Now pull back the mats and poke the floorboards firmly with a knife blade. Do you meet the resistance of good, solid wood, or does the tip sink into soft, weakened or dry-rotted lumber? Replacing flooring is fairly rudimentary as carpentry skills go, and thick hardwood boards of the required length can be dropped or screwed into place in an afternoon.

Test the ramp. If your rig is not a step-up, make sure your ramp works well. If it has helper springs, check that they are adjusted properly and that they allow you to lift the ramp by yourself, without hurting your back.

Examine the padding. Go over the interior padding at front, back and sides and have your tape handy to repair small or large rips.

Now tour the outside of the trailer, and look for similar problems:

Check exterior surfaces. Note any sprung trim or panels at curve and connection points, rust attacking the walls, fenders or door edges and peeling paint. Merely unsightly problems, such as rust peeking through in a corner, can be handled with a dab of rubbing compound or some light sanding and touch-up paint. But broken rivets that allow trim to spring loose can hurt you and your horse as you walk outside the trailer, especially in strange places where you’re both distracted by your surroundings.

Test lights. All lights — running to brake, turn signals to tack room overheads — must be functioning reliably. In some states, every light on the trailer’s exterior must function, not just the “essential” ones for brakes and turn signals. If your brake or turn lights are not as bright as they should be, check your ground wire for a solid connection and look for damaged insulation along the path from the hitch area to the light fixture. Secure loose wiring with electrician’s tape or flexible conduit and clean out the main plug to be sure of a good contact on all the pins.

Check manufacturer’s recommended tire pressure. Uneven inflation wears tires prematurely and can make your trailer wobble or drift on turns. Be sure your spare is not too worn, low on air or thin on tread.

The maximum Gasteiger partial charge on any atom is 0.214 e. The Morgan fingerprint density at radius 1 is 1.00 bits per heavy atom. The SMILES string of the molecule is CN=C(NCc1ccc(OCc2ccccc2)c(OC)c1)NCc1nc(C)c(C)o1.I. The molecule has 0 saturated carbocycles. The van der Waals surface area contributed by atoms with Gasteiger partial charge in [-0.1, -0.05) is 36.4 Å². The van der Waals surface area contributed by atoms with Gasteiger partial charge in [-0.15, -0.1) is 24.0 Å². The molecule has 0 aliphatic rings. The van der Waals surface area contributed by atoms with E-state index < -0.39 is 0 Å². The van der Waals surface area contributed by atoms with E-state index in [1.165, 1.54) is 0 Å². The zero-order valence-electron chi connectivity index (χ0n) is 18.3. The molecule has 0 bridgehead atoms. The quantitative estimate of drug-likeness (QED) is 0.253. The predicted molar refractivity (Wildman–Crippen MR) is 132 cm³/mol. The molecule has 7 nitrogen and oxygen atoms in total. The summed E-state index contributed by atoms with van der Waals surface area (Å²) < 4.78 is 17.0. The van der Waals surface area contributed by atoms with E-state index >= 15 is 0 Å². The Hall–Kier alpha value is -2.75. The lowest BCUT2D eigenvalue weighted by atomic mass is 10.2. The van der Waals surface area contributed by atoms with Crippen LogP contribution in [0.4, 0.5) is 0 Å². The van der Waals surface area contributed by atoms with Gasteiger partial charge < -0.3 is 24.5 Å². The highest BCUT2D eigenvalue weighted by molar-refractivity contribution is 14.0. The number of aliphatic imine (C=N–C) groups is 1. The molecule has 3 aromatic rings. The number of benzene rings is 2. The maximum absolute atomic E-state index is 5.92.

Test your brakes. Cruise slowly along the driveway and manually depress the trailer brake lever a bit — you should feel and hear the trailer tires grab as the brakes kick in. With older electric brake controllers, be sure the controller box in the cab is as level as possible, and that it is free of excessive dust and grime.

Check your road-emergency equipment. Make sure your jack is adequate for your loaded trailer, or bring along drive-up blocks of the type sold in tack and feed stores; these can support your trailer fully loaded. Does the tire iron or wrench that fits your truck tires also fit the trailer tires? If not, be sure you have both kinds. And practice changing tires before you go, especially if you’re not the mechanical type. You can’t always rely on the kindness of strangers.

Include a can of tire sealant for emergency puncture repair, and consider getting one of those small air tanks, available for $30 in most auto-supply stores, that can reinflate a tire in minutes. These two items can help you limp safely to a gas station in many situations, and the air tank is a great gadget to have around the barn, too, where it will resuscitate a wheelbarrow or lawn-tractor tire faster than you can say, “it’s flat.”

This excerpt originally appeared in the article, “The Long Haul” in the April 1998 issue of EQUUS magazine.